After a resurgence in interest, it's possible that Medicaid expansion efforts across the country may begin to contract, Politico reported.
Back in November, it appeared that the midterm elections had dampened the hopes of Medicaid expansion, with voters in five so-called "non-expansion" states electing Republican governors.
By the end of the year, however, the opposite had happened, as several states started talking about Medicaid expansion, FierceHealthPayer previously reported. The list included traditionally conservative states such as Tennessee, where an advocacy group issued a report suggesting that the Insure Tennessee program would bring the state $1 billion in revenue.
Now the tide seems to be turning back, according to Politico.
First, though progress is being made in Alaska, Idaho, North Carolina and Tennessee, expansion talks have stalled in Indiana, Montana, Utah and Wyoming. Dan Crippen, executive director of the National Governors Association, told Politico that states want more flexibility than federal Medicaid authorities appear willing to give them.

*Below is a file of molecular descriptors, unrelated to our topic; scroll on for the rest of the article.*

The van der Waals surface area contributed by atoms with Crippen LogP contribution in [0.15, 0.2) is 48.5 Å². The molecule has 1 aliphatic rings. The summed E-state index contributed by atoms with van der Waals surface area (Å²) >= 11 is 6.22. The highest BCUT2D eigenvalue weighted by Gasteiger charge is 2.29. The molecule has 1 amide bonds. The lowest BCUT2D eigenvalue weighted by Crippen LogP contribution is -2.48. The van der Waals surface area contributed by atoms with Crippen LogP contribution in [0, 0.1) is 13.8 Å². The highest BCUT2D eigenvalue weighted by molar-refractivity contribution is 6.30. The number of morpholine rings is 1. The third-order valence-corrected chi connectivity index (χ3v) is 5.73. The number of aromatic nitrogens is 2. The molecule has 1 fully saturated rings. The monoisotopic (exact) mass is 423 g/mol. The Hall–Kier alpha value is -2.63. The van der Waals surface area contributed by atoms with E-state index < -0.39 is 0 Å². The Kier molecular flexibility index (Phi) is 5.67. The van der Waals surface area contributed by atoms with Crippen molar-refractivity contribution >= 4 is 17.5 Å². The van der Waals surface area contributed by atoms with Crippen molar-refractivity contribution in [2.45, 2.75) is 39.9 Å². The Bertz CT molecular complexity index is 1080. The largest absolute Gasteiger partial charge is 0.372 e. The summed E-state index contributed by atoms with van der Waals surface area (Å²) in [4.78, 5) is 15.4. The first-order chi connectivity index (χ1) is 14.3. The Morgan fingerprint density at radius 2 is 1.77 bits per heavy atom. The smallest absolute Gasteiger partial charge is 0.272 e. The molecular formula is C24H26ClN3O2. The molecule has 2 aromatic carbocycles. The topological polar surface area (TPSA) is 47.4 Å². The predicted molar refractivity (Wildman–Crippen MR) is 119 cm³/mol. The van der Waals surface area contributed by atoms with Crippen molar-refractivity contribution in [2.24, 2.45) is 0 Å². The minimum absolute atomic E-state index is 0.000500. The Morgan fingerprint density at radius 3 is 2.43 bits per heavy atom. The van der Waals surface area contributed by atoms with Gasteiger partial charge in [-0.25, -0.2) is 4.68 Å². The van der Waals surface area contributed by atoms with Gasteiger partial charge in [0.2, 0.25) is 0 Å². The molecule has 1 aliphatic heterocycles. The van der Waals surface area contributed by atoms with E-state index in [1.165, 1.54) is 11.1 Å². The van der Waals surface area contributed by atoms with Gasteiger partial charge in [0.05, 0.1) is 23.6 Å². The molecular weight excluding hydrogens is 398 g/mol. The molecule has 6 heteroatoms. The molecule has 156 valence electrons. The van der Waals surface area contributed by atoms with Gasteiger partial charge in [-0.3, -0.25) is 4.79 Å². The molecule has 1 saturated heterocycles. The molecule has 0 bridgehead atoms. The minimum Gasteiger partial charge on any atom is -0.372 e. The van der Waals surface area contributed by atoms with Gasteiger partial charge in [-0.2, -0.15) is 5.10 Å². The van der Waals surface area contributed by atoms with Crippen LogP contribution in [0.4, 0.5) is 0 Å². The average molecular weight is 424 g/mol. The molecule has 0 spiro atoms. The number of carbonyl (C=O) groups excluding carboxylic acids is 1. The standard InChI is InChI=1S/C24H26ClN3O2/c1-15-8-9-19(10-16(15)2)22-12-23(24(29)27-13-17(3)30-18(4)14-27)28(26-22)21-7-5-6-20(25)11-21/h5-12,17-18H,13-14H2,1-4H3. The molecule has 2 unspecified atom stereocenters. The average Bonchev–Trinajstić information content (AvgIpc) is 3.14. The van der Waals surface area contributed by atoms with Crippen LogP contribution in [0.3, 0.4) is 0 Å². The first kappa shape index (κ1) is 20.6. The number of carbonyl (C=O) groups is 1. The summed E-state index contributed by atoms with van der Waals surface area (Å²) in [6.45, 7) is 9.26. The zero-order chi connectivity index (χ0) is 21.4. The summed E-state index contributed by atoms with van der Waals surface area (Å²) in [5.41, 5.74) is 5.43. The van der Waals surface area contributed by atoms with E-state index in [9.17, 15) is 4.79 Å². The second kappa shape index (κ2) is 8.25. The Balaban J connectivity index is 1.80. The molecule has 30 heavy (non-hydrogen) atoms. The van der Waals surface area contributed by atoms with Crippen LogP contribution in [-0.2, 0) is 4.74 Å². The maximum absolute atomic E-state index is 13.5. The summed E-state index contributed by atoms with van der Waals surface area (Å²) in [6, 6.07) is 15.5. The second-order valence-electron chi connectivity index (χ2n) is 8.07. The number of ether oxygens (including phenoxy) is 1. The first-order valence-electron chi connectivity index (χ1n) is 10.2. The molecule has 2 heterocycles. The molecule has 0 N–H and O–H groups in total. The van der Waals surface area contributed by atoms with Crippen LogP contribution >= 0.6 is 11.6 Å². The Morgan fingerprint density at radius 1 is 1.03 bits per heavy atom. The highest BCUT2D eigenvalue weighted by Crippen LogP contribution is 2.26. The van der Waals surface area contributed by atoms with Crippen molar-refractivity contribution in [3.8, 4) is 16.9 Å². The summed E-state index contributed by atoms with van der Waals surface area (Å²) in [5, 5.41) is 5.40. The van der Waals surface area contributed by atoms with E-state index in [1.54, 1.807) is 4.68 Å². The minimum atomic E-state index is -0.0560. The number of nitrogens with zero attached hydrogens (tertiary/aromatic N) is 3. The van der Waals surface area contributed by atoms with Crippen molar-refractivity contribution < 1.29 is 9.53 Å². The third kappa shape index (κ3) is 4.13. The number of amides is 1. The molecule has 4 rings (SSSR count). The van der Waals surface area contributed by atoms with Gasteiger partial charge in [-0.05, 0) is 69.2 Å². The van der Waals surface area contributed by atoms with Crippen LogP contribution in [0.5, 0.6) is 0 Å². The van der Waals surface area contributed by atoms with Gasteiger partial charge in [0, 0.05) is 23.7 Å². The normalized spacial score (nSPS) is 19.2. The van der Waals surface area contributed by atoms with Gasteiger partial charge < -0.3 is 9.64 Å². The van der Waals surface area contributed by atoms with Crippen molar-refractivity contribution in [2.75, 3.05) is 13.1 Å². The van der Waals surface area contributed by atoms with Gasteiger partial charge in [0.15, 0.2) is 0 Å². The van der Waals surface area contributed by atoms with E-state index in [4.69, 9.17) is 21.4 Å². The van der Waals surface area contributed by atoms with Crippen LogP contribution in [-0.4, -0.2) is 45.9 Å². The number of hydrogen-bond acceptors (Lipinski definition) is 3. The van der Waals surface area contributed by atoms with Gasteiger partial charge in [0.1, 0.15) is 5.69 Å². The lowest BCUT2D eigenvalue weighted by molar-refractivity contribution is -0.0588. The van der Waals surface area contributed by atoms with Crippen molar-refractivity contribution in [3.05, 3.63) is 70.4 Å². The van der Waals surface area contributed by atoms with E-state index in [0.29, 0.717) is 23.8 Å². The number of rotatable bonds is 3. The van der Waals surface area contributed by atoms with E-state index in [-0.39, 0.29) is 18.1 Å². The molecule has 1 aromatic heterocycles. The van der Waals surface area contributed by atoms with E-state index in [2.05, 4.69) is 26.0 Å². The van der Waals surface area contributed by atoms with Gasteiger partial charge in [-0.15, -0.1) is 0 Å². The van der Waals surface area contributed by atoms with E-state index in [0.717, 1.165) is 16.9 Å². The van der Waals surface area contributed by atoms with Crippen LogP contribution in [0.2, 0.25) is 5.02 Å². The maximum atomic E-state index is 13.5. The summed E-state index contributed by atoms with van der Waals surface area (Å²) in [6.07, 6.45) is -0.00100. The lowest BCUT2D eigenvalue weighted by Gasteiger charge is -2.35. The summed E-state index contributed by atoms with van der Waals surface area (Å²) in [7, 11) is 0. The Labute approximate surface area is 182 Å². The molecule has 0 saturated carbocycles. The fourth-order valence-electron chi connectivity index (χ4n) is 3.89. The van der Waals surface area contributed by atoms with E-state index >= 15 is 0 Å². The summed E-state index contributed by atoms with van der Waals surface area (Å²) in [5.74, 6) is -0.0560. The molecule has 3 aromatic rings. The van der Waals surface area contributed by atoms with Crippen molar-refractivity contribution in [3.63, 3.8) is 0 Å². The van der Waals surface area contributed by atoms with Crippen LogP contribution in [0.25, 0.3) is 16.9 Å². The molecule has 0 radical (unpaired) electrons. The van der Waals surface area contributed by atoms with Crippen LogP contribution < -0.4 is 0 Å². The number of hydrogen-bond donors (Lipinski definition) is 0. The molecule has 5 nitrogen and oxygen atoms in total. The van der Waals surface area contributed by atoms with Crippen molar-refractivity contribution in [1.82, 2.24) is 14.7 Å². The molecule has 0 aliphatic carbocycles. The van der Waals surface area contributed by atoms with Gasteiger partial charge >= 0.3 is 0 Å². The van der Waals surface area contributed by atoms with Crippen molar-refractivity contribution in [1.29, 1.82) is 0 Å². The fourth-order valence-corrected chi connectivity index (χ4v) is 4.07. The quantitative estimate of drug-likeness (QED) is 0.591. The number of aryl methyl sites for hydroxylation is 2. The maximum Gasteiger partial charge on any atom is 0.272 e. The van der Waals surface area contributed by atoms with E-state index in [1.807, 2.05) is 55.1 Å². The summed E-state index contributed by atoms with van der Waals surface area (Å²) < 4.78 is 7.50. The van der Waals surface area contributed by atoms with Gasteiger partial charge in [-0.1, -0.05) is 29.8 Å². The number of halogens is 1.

For example, some states want work requirements or plan premiums as a condition of Medicaid expansion. A spokeswoman for Indiana Gov. Mike Pence (R) told Politico that the governor won't compromise the principles of his plan, including "personal responsibility and accountability" for would-be Medicaid recipients.
Second, Medicaid expansion plans already in place are now under fire in Arizona, Ohio and Arkansas, which arguably has had more success with Medicaid expansion than any other state. In all three states, midterm elections saw gains for conservative Republicans less supportive of expansion than their predecessors.
Proponents face the challenge of distinguishing between Medicaid expansion and the Affordable Care Act, which is considerably less popular. They also point out that states were slow to adopt the original Medicaid program in the mid-1960s.
- here's the Politico story
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